Top 10 Stories
By Mike Randle
Missouri Stem Cell Vote
On November 7, 2006, Amendment 2: The Stem Cell Research and Cures Initiative, was approved by Missouri voters. The victory ensures that Missourians will have access to any stem cell research and cures that are allowed under federal law and available to other Americans.
The Missouri Coalition for Lifesaving Cures -- a nonpartisan group that included more than 100 patients and medical groups and 60,000 individual citizens -- was the largest ever formed in Missouri to support a statewide ballot measure. The initiative was formed after several politicos in Missouri tried to pass legislation that would ban and criminalize research involving embryonic stem cells. That effort would have prohibited Missouri patients from having access to future federally approved embryonic stem cell treatments and cures. For more information on this, go to www.BioIndustrySouth.com.
Toyota Begins Production in San Antonio, Picks Mississippi for New Plant
Toyota, the darling of the automotive world, opened its San Antonio plant and began production, in the fall of 2006, of the new Tundra pickup truck line. One quarter later, on February 27, 2007, the Japanese automaker announced it had chosen Tupelo, Miss., for its latest $1 billion-plus SUV production facility. The San Antonio plant was announced in February of 2003 while the Northeast Mississippi plant was announced exactly fours years later in February of 2007. Will Toyota announce another assembly plant in the Southern Auto Corridor (www.SouthernAutoCorridor.com) in February of 2011? Nope, they will pick another site in the South well before 2011.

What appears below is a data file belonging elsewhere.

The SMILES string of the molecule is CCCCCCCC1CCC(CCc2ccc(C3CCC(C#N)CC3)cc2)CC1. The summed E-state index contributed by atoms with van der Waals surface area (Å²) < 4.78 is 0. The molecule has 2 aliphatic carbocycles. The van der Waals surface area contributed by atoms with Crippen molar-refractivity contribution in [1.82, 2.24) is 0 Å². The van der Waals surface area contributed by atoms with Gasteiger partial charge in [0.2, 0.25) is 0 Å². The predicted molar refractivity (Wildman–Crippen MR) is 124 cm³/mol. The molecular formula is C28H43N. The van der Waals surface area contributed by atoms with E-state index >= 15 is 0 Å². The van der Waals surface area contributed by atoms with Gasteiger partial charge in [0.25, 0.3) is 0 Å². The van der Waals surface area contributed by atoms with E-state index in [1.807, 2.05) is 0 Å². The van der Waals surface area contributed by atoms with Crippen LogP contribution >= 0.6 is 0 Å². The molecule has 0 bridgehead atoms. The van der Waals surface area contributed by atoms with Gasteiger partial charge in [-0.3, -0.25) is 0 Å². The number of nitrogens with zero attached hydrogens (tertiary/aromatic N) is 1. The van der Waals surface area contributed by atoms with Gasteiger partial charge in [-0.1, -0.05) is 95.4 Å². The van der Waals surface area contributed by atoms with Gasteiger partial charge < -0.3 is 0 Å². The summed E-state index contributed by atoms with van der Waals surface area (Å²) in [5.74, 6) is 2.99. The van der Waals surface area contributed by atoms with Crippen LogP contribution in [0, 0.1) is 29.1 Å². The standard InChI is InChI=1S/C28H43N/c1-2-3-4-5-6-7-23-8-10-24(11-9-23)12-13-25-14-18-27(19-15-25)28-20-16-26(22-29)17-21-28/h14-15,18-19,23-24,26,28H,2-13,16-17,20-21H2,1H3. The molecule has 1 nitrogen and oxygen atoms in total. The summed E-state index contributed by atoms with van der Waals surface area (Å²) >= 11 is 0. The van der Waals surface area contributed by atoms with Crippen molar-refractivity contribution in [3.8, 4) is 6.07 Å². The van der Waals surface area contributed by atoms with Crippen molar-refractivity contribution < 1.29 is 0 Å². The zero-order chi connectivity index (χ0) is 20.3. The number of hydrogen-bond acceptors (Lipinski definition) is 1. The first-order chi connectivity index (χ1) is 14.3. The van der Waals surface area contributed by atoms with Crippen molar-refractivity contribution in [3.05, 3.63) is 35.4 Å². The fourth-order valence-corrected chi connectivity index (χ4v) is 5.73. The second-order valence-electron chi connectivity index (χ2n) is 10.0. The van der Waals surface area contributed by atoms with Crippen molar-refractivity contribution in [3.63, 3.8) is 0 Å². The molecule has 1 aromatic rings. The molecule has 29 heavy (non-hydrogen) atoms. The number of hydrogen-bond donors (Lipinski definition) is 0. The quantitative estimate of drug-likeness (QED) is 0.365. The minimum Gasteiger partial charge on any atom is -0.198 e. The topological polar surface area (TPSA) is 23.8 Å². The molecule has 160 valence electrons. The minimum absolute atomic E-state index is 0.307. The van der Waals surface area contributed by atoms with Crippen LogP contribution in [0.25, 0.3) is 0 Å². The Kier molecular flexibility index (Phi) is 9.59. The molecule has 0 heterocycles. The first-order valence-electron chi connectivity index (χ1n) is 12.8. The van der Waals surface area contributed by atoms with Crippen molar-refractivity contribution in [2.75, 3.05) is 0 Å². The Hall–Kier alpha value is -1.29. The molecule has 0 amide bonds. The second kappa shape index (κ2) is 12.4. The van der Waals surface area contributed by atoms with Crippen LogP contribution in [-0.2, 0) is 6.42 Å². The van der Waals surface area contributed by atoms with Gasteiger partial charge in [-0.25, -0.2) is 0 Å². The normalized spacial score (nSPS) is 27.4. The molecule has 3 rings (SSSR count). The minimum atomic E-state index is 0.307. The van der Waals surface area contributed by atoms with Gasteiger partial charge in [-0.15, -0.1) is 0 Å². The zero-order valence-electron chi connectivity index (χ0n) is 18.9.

The real question surrounding the two new facilities in the Southern Automotive Corridor centers on how Toyota will set up its parts supplier network in Mississippi and surrounding states. In Texas, Toyota had to create a new network of suppliers. None existed in South Texas. Because of that, Toyota set up a supplier park on the site of the new Texas pickup truck assembly plant. More than 20 companies supply the San Antonio facility––the ultimate definition of just in time delivery.
The Tupelo-area plant, which is expected to break ground this month, is located near existing Toyota suppliers. That makes it quite unlikely the Japanese automaker will repeat the mistake it made in San Antonio when it placed so many essential companies in one location. Expect five to seven Tier 1 suppliers in the Tupelo area, with all others spread out in Mississippi, Alabama, Tennessee and elsewhere.
The Chinese Arrive
Fear of the growing Chinese economy has taken root in this country over the last several years. Look, in our view, the U.S., particularly the American South, can compete with any country. Competition is good for everyone involved, particularly when the jousting is done on a level playing field. That is not necessarily the case with China. The Chinese play a different game altogether, and we've learned here in the South, particularly with the incredible amount of investments made by Germany, Japan and Korea over the last three decades, that Chinese companies are going to have to play "our game" and play by "our rules" if they want a piece of the North American market. And you bet they do. After all, regardless of what you might think, the U.S. remains the largest consumer market in the world by a wide margin and the South is the largest consumer market in the U.S.
Several China-based corporate deals were announced in the South last year, the first of many to come. Oklahoma landed the first China-based automaker in 2006. Georgia lured a food processor from China last year. And South Carolina successfully recruited appliance maker Haier in 1999, the first Chinese manufacturer to set up shop in the U.S. Haier has expanded its plant in Kershaw County to the tune of $150 million and 1,000 jobs. The Chinese are coming, the Chinese are coming!